Denmark has been portrayed as a country with a focus on full employment, gender equality and high level of participation on the labour market. It has historically further been built upon consensus and class-compromises and known for flexi-curity. The active labour market policy has focused on how to ensure not only a work-first approach, but that a constant upgrading of qualifications would guarantee that the individual citizen could have the qualification to enter and to stay on the labour market. A core question is whether the focus on flexi-curity including upgrading of skills and integration on the labour market has been withering away towards a sharper focus on a work first approach, where activation is used as a stick more than a carrot, also implying that rights’ as citizens has been increasingly reduced, and, thereby increased the role of citizens as labourer on the labour market. The article concludes, based on a detailed case-analysis of Denmark, that profound changes has taken place over the last 10-15 years implying that the active labour market policy has strengthened its focus on work-first. Access to benefits has moved in a less citizen based direction, and the principles of universality and generosity of benefits has been gradually eroded. Furthermore, that the social partner’s role has been reduced among other things also due to lower union density rates. A short comparison with the other Nordic countries is used as a background for depicting the changes. However, by the end of 2011 a few changes perhaps marking a shift towards a human-capital approach has taken place.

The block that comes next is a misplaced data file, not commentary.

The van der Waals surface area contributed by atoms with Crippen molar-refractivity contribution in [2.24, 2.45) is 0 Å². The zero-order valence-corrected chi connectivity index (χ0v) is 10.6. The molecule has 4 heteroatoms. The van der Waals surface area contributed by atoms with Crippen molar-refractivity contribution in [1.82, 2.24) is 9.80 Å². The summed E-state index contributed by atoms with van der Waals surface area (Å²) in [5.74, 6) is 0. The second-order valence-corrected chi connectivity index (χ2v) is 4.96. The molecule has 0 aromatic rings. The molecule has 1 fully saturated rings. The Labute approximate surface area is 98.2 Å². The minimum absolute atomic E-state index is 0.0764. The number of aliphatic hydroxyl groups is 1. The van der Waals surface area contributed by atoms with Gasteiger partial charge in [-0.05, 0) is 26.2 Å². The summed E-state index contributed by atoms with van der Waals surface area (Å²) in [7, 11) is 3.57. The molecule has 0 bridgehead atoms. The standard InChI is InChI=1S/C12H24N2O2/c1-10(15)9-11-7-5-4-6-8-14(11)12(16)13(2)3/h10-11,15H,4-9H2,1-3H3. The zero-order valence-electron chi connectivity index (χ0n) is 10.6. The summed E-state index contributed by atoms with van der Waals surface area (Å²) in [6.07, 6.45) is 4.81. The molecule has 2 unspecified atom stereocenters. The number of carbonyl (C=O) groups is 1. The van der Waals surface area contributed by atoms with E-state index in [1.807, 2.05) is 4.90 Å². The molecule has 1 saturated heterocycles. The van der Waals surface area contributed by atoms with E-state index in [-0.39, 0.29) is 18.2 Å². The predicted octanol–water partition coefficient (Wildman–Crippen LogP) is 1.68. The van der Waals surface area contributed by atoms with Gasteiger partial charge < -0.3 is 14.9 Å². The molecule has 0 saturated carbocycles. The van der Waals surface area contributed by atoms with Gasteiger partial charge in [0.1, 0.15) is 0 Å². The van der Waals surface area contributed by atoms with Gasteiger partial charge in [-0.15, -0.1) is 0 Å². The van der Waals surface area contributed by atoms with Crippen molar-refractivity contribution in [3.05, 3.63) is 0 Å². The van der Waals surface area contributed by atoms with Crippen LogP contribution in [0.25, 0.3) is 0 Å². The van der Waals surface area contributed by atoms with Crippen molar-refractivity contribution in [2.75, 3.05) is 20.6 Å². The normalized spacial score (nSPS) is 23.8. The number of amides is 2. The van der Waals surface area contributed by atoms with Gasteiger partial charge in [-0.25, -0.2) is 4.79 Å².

Open Social Science Journal, 2012, Vol 5, p. 15-23
labour market; active labour market policy; nordic welfare model